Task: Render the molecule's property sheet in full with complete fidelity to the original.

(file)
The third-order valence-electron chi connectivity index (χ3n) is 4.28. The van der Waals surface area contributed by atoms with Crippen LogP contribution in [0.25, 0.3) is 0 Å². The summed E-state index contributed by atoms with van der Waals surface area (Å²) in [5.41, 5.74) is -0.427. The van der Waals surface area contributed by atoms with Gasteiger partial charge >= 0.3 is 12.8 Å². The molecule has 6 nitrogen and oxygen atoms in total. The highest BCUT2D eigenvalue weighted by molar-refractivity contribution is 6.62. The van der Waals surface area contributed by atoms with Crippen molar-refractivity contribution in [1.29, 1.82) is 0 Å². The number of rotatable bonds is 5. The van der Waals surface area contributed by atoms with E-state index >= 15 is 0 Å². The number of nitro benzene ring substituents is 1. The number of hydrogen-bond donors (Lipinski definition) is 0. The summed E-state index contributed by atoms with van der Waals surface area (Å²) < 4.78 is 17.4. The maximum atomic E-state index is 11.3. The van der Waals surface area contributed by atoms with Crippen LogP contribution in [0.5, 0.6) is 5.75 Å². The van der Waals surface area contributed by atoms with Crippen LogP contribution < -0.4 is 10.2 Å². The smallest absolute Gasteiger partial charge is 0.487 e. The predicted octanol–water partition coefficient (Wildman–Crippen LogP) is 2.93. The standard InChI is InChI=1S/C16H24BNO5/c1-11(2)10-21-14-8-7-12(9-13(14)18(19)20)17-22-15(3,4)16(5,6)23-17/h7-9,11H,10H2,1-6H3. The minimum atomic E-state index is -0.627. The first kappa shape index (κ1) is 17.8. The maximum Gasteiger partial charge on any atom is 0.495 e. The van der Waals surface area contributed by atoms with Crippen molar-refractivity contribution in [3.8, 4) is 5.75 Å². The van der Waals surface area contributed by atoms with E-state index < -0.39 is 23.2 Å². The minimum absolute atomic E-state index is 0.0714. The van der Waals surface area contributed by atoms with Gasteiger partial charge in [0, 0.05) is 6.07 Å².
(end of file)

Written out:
The third-order valence-electron chi connectivity index (χ3n) is 4.28. The van der Waals surface area contributed by atoms with Crippen LogP contribution in [0.25, 0.3) is 0 Å². The summed E-state index contributed by atoms with van der Waals surface area (Å²) in [5.41, 5.74) is -0.427. The van der Waals surface area contributed by atoms with Gasteiger partial charge >= 0.3 is 12.8 Å². The molecule has 6 nitrogen and oxygen atoms in total. The highest BCUT2D eigenvalue weighted by molar-refractivity contribution is 6.62. The van der Waals surface area contributed by atoms with Crippen molar-refractivity contribution in [1.29, 1.82) is 0 Å². The number of rotatable bonds is 5. The van der Waals surface area contributed by atoms with E-state index >= 15 is 0 Å². The number of nitro benzene ring substituents is 1. The number of hydrogen-bond donors (Lipinski definition) is 0. The summed E-state index contributed by atoms with van der Waals surface area (Å²) < 4.78 is 17.4. The maximum atomic E-state index is 11.3. The van der Waals surface area contributed by atoms with Crippen LogP contribution in [0.5, 0.6) is 5.75 Å². The van der Waals surface area contributed by atoms with Crippen LogP contribution < -0.4 is 10.2 Å². The smallest absolute Gasteiger partial charge is 0.487 e. The predicted octanol–water partition coefficient (Wildman–Crippen LogP) is 2.93. The standard InChI is InChI=1S/C16H24BNO5/c1-11(2)10-21-14-8-7-12(9-13(14)18(19)20)17-22-15(3,4)16(5,6)23-17/h7-9,11H,10H2,1-6H3. The minimum atomic E-state index is -0.627. The first kappa shape index (κ1) is 17.8. The maximum Gasteiger partial charge on any atom is 0.495 e. The van der Waals surface area contributed by atoms with Crippen molar-refractivity contribution in [3.8, 4) is 5.75 Å². The van der Waals surface area contributed by atoms with E-state index < -0.39 is 23.2 Å². The minimum absolute atomic E-state index is 0.0714. The van der Waals surface area contributed by atoms with Gasteiger partial charge in [0, 0.05) is 6.07 Å².